There is a strong link between depression and anxiety disorders and autoimmune thyroiditis (AIT), a chronic thyroid condition affecting approximately 10 percent of the population. Scientists at Friedrich-Alexander-Universität Erlangen-Nürnberg (FAU) have now proven that special treatment could help many sufferers, especially women.
Depression and anxiety are among the most common psychiatric disorders across the globe. In 2016 more than 260,000 patients were admitted to hospital for treatment in Germany alone, according to statistics from the Federal Statistics Office.
Together with Prof. Dr. Johannes Kornhuber, Chair of Psychiatry and Psychotherapy at FAU, and scientists from the Psychiatric Clinic at the University of Bonn, Dr. Teja Wolfgang Grömer, medical practitioner in Bamberg and lecturer at the Chair of Psychiatry and Psychotherapy, has now proven a strong link between depression and anxiety disorders and autoimmune thyroiditis. 'Over the years, I must have been consulted by several hundred people suffering from depression and anxiety,' reports the psychiatrist and former Max-Planck researcher. 'At the end of 2015 I noticed a marked connection between AIT and the other two conditions, especially in patients suffering from both. After realising that more than one in two people diagnosed with anxiety and depression - and only in these cases, not other conditions - also tested positive for antibodies I decided to investigate the issue in more detail.' With the help of the co-authors and a student of psychology at the University of Bamberg, Eva-Maria Siegmann, Dr. Grömer drew up a systematic overview of the current state of research and calculated the strength of the connection on the basis of statistics. For his metastudy, Dr. Grömer combined 21 independent studies based on a total of 36,174 participants. 35,168 of the participants suffered from depression and 34,094 from anxiety.
Initial diagnosis of autoimmune thyroiditis
Dr Grömer stresses that 'most patients felt a sense of relief after receiving the diagnosis, as very often they had been left with no explanation for their symptoms.' Autoimmune thyroiditis leads to a lasting inflammation of the thyroid gland. Hormones from the thyroid influence the metabolism and cellular energy balance as well as perceived energy levels and the psyche. AIT leads to specific mental symptoms, including inner unrest, tension and exhaustion. People tend to fall ill between the ages of 30 and 50, with women being affected considerably more often than men. As the disease often first becomes apparent around the same time as the menopause and tends not to cause any pain, it is easy to miss the inflammation of the thyroid gland, or misdiagnose it as 'menopausal symptoms' or depression or anxiety alone.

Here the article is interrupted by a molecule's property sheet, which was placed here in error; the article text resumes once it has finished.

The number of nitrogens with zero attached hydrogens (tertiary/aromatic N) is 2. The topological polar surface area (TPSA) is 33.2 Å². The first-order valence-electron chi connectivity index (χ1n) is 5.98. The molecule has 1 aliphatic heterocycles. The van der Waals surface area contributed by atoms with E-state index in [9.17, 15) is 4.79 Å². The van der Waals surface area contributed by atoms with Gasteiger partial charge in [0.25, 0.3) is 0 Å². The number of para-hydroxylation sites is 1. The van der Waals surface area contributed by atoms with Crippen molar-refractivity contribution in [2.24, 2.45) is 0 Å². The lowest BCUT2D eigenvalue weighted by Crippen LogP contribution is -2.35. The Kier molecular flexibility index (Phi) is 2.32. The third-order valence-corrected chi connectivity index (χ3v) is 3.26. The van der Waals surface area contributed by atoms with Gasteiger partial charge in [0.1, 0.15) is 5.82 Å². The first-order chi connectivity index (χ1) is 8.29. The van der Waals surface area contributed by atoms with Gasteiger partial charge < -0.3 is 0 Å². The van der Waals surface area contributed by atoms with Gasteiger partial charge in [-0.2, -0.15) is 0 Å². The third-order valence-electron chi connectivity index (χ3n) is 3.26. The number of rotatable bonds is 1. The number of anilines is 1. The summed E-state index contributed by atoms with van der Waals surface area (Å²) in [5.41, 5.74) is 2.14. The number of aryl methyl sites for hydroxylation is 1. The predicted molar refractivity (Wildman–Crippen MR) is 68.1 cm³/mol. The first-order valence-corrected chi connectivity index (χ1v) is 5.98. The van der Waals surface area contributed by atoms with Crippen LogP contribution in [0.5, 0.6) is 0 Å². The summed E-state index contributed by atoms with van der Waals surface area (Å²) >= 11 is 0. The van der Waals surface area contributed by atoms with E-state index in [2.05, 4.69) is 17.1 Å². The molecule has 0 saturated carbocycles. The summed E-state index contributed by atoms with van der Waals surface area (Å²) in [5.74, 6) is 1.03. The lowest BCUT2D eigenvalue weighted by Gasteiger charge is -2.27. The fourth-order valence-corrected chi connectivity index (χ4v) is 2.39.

The fact is that calculations have shown that patients with AIT are 3.5 times more likely to suffer from depression, or 2.3 times more likely to suffer from anxiety. This doesn't sound like much at first, but as all three disorders are very common it means that patients with AIT account for more than 40 percent of all cases of depression and 30 percent of all cases of anxiety. Dr. Grömer gives a detailed description of the disease in his article.
The article gives a description based on thorough research of the relevant literature showing how if doctors recognise the links between the disorders they can prescribe a special treatment and use antidepressants that do not affect patients' weight and the trace element selenium from an early stage. Ensuring that patients are well informed is crucial. Dr. Grömer therefore recommends screening all patients diagnosed with depression and anxiety for AIT, determining which antibodies they have. In addition, in future psychiatric research on depression or anxiety, AIT sufferers should be recognised as a separate group in order to cast more light on the connections.